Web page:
NPM: #6–of Hardy’s leaves
Where They Lived
Thomas Hardy, 1840 – 1928
Dishevelled leaves creep down
Upon that bank to-day,
Some green, some yellow, and some pale brown;
The wet bents bob and sway;
The once warm slippery turf is sodden
Where we laughingly sat or lay.
The summerhouse is gone,
Leaving a weedy space;
The bushes that veiled it once have grown.
Gaunt trees that interlace,
Through whose lank limbs I see too clearly
The nakedness of the place.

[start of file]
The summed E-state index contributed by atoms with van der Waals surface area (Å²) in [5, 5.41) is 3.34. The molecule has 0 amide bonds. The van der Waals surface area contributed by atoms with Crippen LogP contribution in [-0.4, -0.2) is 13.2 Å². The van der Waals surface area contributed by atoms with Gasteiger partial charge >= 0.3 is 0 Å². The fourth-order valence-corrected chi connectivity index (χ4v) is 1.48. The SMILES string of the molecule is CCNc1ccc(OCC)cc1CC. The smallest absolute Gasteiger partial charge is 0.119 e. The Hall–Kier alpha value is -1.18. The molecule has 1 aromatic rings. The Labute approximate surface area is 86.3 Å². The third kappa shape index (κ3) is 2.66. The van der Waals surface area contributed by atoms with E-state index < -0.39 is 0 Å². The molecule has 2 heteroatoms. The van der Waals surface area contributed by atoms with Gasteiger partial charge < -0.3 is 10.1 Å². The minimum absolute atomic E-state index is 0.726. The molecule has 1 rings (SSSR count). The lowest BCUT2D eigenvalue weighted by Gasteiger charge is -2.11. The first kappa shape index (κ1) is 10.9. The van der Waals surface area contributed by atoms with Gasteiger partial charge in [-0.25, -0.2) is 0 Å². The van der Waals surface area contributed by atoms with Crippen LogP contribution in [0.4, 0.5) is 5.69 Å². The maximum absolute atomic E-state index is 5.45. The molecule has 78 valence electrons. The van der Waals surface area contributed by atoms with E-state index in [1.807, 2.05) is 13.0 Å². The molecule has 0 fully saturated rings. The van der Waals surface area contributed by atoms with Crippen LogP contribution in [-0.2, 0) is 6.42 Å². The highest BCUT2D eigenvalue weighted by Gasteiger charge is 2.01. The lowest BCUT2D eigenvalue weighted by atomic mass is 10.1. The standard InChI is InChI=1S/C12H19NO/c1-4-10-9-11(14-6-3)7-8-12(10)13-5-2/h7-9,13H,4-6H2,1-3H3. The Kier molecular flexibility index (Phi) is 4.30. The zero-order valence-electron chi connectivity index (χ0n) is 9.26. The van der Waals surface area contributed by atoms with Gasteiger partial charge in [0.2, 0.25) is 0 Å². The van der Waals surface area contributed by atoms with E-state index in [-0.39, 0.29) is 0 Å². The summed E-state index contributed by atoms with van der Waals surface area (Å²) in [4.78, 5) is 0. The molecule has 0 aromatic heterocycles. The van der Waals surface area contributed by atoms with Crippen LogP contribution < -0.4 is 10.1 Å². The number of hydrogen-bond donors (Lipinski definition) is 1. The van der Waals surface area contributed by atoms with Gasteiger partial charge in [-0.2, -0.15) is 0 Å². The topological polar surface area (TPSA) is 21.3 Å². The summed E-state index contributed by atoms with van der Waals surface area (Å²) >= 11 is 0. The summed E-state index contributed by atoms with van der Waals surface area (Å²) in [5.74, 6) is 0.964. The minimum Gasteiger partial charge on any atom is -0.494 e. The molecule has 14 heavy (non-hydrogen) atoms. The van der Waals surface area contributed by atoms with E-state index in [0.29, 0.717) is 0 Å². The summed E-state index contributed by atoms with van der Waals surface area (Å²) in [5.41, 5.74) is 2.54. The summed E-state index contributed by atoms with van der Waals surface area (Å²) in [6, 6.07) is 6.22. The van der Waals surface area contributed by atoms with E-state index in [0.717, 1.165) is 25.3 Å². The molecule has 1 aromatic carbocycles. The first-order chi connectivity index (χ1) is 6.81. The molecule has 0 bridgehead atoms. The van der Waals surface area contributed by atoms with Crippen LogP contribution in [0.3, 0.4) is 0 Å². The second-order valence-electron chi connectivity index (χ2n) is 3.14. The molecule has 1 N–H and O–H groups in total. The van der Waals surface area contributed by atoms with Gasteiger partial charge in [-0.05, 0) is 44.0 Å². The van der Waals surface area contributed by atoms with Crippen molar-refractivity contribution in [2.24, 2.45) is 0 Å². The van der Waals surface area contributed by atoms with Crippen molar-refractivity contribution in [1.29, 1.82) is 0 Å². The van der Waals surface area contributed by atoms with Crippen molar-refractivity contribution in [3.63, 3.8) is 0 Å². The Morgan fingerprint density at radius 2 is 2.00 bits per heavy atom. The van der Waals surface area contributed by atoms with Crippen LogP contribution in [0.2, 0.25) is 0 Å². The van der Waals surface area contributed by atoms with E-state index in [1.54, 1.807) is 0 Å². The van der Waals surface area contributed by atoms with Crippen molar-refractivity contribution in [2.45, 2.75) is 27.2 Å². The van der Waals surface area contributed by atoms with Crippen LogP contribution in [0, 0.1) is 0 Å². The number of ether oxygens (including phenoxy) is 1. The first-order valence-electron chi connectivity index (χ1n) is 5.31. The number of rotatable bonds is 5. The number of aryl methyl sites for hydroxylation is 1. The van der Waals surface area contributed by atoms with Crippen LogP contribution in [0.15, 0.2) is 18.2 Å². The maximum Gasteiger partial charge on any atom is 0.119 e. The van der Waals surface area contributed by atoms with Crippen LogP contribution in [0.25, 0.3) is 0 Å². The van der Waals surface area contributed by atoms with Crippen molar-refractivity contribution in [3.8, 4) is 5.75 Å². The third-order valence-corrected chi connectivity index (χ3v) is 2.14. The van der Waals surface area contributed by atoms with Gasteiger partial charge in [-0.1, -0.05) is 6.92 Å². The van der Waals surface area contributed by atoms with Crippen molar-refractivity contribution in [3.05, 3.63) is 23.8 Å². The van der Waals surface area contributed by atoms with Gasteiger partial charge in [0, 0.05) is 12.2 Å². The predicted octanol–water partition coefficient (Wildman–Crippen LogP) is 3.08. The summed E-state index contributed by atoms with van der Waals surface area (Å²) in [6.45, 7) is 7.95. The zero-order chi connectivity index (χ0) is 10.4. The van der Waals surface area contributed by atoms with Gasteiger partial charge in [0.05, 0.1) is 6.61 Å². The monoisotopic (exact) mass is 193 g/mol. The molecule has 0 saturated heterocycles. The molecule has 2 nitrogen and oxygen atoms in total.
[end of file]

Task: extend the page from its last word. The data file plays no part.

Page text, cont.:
And where were hills of blue,
Blind drifts of vapour blow,
And the names of former dwellers few,
If any, people know,
And instead of a voice that called, “Come in, Dears,”
Time calls, “Pass below!”
As I get older, I realize autumn is replacing my favorite season of summer. The warmth is still there, the greens fading into muted colors–there is a peace, a tranquility to fall versus the frantic heat and activity summer requires. I think Hardy realized this as well.